In the app I was building for a client recently, we wanted the default process flow to be as follows. Any API request should display a spinner (via Ionic 3), and send the request to the server. If we got an error like login failure then it should return this error to the client. If the error is with the network connection timing out it should automatically retry a couple of times. For other errors such as internal server (ie API side) or not connected at all, it should fail straight away. However if it was an API or network connection failure, it should display a popup prompting the user to opt to retry or cancel the request (eg ‘Turn your internet connection on and hit retry’) rather than making them hit a form resubmit button again.

As Observables remember all the data and options they were submitted with, it’s pretty easy to retry the request and there are a number of bits of code on the internet for this. However I couldn’t find any good examples of this being written in a reusable fashion, and with options of asking prompting the user without forgetting the request. So, here is an example of how you can do this within the framework of Ionic, however it should work in general for anything based on Observables especially under Angular 2+. Below I’ll walk through some of the harder parts of this code.

Create the API service (app/api.service.ts) looking like:

Lets walk through some potentially confusing bits of this service.

The main request observable is the request variable, we perform actions on this (saving the result in the request variable again) as the user requests, Initially we just set the request to have a timeout (several multiples of time of the maximum time you expect the API to respond in, otherwise you may get multiple resubmissions of the same request if the API gets a bit laggy).

Then, we come to this piece of code:

This basically keeps a log of all the errors that occurred and each time there is an error with the request, it first checks to see how many times we already retried, and ensure that it was actually a timeout error (as opposed to an internal server error or so). If that was the case then it waits 500ms and retries, otherwise it re-throws the error which will cause the Observable to continue as an error response.

If the user passes an auto_fail option to the request, we want the request to happily silently fail (perhaps we are just sending some usage stats to the server and we don’t want errors popping up about them). This basically returns a successful Observable whether or not it was actually a success so that it doesn’t short-circuit anything due to an error being raised.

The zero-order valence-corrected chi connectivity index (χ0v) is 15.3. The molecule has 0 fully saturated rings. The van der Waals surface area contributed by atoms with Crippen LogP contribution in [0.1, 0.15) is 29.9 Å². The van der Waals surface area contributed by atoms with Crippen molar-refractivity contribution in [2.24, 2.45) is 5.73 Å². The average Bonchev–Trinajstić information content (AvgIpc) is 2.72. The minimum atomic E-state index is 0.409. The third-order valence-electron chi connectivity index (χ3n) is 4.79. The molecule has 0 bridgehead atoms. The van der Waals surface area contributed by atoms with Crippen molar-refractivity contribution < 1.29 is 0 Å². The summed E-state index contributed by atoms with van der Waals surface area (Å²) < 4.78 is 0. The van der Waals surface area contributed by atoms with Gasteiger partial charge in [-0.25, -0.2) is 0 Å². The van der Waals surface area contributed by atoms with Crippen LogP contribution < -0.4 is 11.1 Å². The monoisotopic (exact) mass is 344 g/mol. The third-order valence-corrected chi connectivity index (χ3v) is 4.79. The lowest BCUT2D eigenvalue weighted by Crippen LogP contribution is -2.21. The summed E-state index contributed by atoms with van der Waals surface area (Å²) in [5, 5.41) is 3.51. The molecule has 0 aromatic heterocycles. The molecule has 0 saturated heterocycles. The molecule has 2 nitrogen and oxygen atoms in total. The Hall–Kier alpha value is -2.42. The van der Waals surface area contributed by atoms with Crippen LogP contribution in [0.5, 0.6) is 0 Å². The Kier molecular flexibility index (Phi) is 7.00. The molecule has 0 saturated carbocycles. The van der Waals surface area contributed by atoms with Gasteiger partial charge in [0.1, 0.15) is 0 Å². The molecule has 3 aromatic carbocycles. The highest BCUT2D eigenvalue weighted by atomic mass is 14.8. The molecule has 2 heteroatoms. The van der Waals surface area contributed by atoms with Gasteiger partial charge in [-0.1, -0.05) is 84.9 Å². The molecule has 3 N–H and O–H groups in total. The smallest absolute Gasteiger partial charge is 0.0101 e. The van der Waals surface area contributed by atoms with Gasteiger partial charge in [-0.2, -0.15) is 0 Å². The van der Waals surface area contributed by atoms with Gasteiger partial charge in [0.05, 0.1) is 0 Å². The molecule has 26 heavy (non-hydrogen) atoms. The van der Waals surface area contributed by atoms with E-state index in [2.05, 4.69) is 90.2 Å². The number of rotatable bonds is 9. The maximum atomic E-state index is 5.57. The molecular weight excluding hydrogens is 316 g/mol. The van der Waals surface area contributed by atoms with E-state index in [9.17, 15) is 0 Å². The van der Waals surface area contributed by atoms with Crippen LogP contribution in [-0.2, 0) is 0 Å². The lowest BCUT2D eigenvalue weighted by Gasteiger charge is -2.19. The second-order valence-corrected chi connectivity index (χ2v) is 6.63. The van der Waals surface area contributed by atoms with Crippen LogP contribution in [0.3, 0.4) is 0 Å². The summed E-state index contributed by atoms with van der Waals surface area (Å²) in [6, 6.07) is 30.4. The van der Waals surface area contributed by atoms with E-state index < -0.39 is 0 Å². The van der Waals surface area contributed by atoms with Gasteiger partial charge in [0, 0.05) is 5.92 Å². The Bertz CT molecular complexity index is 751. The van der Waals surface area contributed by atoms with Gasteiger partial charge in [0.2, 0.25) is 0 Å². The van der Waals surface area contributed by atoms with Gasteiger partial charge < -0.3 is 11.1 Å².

However, under normal circumstances we want to raise a frontend error:

This code says to shell out to an external function (the error_handler function reference which can be set somewhere in the main code that builds the API) with the error, and expects it to return an item such as a Subject or a true/false value indicating whether the whole of the above work should be retried again or not. This is a bit messy – you should perhaps have multiple different instances of API depending on whether you want this functionality or not, but because the API is a global service and we want a standard piece of retry code I thought to put it like this. However because it needs to interact with the frontend, I set this elsewhere as I’ll show in a bit.

Finally, we want to wrapper most requests with some code to display a spinner (optionally with a message), unless it is a non-blocking request:

The add_blocking_request and finish_blocking_request issue an Observable message (via this.inprogress_requests) when there are requests active or when the last active request finishes, which avoids having the spinner popping on and off again every time a request is redone or a sub-request is triggered.

Finally, in the main app constructor we hook into these two Observables to do the UI-facing work (app/app.component.ts in ionic – this is ionic-specific but you should be able to replace with your own framework easily enough). Firstly, the spinner:

Simple enough – if there is a loader get rid of it, and if there should be one then create it with the message. This enable us to update the message displayed easily enough although I’ve not really used this functionality much in the code I’ve written.

Finally, lets look at the dialogs presented to the user to prompt retries. This handler should be simple enough providing different dialogs and messages depending on what the error was exactly. Note that we are returning a Subject which we effectively use like a Promise to handle the asynchronous nature of user interaction with the dialog: